As we were taking our stuff from the Landcruiser, one of Khalid’s uncles came along. This was rather surprising since we were at least 15 kilometres from the nearest village and 5 km from the nearest house. We posed with him while the driver took a photo of the historic occasion. In the excitement of meeting up with this relative in the middle of nowhere, the driver, sensing his services were no longer required, got into his wagon and took off. With a sinking feeling in my stomach I realised I’d left my tramping boots in the vehicle. By this time he was too far away to signal for him to stop, and we had no way to communicate – no mobile phones in those days! I would have to trek all the way wearing the lightweight sandals I had on!
We gathered up our packs, maps, water-bottles, walking sticks, and a rifle – supposed protection against wild animals, the likeliest being the endangered Arabian leopard, into whose habitat we were trespassing. It was a big comfort to know that in the event that our lives were endangered, we could prolong our days by killing one of perhaps fifty leopards left in the wild!
So, who was in our group? First, the originator of the idea, Khalid Qeetun, a geography teacher from Tawi Attair. I had known Khalid for two years by this time. On previous occasions he had introduced me and other English teachers at the College of Education (now the College of Applied Sciences) to places he thought might be interesting to us. So it was for our mutual benefit that we went out on shorter trips: us to explore and get to know places around, while he got plenty of opportunities to improve his English. It was a happy arrangement. Khalid was a typical jebali young man. He was of slight built but very fit. He knew of the area we were venturing into although only through various uncles who really did know.
Next was Mohammed from Mirbat. Mohammed was also a keen geography teacher and a friend of Khalid’s. He was the one carrying the 303. Lastly there was Ayoub, also from Mirbat. He was a recent recruit on the oil-fields, and had taken leave for 10 days. He had been roped in at the last minute, and as we were to discover, both him and I were equally unfit!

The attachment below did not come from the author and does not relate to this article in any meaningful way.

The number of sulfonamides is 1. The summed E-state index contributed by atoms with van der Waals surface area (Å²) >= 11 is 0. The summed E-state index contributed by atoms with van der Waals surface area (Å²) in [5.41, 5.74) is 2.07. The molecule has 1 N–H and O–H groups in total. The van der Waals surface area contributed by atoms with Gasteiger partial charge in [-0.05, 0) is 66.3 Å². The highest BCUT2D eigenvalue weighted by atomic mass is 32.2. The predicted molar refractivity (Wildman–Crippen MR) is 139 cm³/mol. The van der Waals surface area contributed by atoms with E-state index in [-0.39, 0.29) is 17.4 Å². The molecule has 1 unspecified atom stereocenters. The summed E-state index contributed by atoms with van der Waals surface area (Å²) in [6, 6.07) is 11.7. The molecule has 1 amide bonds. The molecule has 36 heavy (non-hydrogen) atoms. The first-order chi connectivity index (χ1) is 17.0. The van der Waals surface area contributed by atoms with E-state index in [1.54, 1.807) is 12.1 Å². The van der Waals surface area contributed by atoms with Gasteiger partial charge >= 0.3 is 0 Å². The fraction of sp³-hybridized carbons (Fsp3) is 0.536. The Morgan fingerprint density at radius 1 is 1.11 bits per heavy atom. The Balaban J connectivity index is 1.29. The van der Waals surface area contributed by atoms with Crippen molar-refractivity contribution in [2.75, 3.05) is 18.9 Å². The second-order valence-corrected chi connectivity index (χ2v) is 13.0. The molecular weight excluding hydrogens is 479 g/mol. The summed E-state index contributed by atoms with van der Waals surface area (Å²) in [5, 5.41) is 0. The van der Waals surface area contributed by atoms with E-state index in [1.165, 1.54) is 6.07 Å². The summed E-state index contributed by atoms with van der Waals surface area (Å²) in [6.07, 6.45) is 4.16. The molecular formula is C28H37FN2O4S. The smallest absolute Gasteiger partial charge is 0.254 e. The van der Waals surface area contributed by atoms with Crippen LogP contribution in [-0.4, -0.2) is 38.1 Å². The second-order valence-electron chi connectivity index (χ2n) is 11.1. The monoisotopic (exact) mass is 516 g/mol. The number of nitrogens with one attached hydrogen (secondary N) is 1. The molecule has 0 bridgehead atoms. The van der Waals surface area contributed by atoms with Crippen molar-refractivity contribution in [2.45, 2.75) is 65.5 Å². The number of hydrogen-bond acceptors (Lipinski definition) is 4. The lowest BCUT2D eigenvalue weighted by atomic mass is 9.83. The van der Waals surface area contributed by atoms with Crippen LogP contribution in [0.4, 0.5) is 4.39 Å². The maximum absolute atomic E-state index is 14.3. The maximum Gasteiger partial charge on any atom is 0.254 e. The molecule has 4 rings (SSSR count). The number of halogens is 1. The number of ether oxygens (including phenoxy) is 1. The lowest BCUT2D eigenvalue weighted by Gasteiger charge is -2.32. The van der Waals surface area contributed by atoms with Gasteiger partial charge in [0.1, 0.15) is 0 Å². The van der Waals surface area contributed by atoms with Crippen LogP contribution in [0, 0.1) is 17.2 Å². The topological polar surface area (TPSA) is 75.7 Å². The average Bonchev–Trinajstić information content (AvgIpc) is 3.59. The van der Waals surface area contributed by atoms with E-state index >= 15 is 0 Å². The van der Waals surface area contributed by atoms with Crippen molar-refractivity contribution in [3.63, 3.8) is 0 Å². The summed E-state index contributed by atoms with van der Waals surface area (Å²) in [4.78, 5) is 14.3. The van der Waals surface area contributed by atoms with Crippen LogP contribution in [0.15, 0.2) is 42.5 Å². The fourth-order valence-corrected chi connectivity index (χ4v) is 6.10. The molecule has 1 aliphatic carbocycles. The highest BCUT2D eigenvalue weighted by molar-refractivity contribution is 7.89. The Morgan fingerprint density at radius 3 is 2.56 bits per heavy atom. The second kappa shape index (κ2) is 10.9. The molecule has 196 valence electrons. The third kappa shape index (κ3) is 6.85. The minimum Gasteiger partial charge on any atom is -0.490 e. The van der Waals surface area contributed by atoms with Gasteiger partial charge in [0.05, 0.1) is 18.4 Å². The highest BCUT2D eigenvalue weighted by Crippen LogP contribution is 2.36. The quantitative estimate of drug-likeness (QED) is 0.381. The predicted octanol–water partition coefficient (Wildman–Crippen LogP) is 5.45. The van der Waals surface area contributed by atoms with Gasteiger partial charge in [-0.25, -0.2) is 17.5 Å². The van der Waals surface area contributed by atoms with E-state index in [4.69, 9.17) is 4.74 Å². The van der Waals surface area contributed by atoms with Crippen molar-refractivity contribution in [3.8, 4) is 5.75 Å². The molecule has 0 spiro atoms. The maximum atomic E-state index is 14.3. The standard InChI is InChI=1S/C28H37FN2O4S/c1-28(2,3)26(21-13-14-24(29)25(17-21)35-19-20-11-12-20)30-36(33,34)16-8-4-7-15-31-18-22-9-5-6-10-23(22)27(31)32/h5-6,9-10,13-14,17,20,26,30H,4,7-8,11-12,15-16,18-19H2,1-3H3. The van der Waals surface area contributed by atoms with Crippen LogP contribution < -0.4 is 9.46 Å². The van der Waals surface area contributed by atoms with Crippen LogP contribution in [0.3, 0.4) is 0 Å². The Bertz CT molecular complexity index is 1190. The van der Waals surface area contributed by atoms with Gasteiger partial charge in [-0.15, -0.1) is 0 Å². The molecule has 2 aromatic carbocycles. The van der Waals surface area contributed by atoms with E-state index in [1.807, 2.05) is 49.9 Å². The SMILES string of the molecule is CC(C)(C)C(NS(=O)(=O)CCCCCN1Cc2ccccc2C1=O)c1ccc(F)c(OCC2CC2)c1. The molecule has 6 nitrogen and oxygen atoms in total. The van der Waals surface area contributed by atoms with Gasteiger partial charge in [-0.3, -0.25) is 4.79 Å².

Which brings me to the important subject of preparation! What training had we done before we set out on this 2 day 20 hour trek?
After a couple of hours of tramping it became clear that I hadn’t adequately prepared for this serious expedition. Already I was slowing down. It was difficult to keep up the pace that Khalid and Mohammed had set. In part this was due to my footwear. One side of a sandal had pulled out of the sole so when I walked I had to grip the inside of the sandal with my toes to prevent my foot slipping out of the sandal. I tried wearing socks for a time but found that they created problems of their own with my feet sliding up and down inside the sandals. More importantly, I was carrying too much weight in my packs! Lastly I knew that a couple of kilometres leisurely walking 2 or 3 times a week hadn’t prepared me for this difficult mountain traverse.
We stopped for lunch after covering 8 km of up one rocky hill and down the next. After starting at an elevation of about 1200 metres, we were now at 1500 metres. We found some small almost leafless trees to sit under, as, although it was late winter, the temperature in the day time was still about 25 C. It was very tempting to stay longer than we needed under the meagre shade, but we knew we needed to keep moving if we were to reach our target by nightfall – Jebel / Wadi Kharis. While here Khalid noticed that his backpack was damp. On investigation he discovered that the 4 litre plastic jerry can of water in his pack had split and most of its contents leaked out: our main supply of water had gone! The rest of us had perhaps 5 or 6 litres all told, which had to last the four of us 4 hours of walking that day, plus most of the following day. It was far too little to get us to our destination easily. There were no inhabitants around. No more passing uncles. Not even a lone she-camel we could milk. We had passed all springs – they were at much lower altitudes – and no more fresh sources would be accessible until we had descended the mountains to the plains.
We stopped for a break on the edge of the cliff to consult the map. There was a sheer drop of at least 200 metres directly below us. However, from the birds-eye view this vantage point afforded, we could trace our path along the cliff-top, down the valleys and on to the plains far below.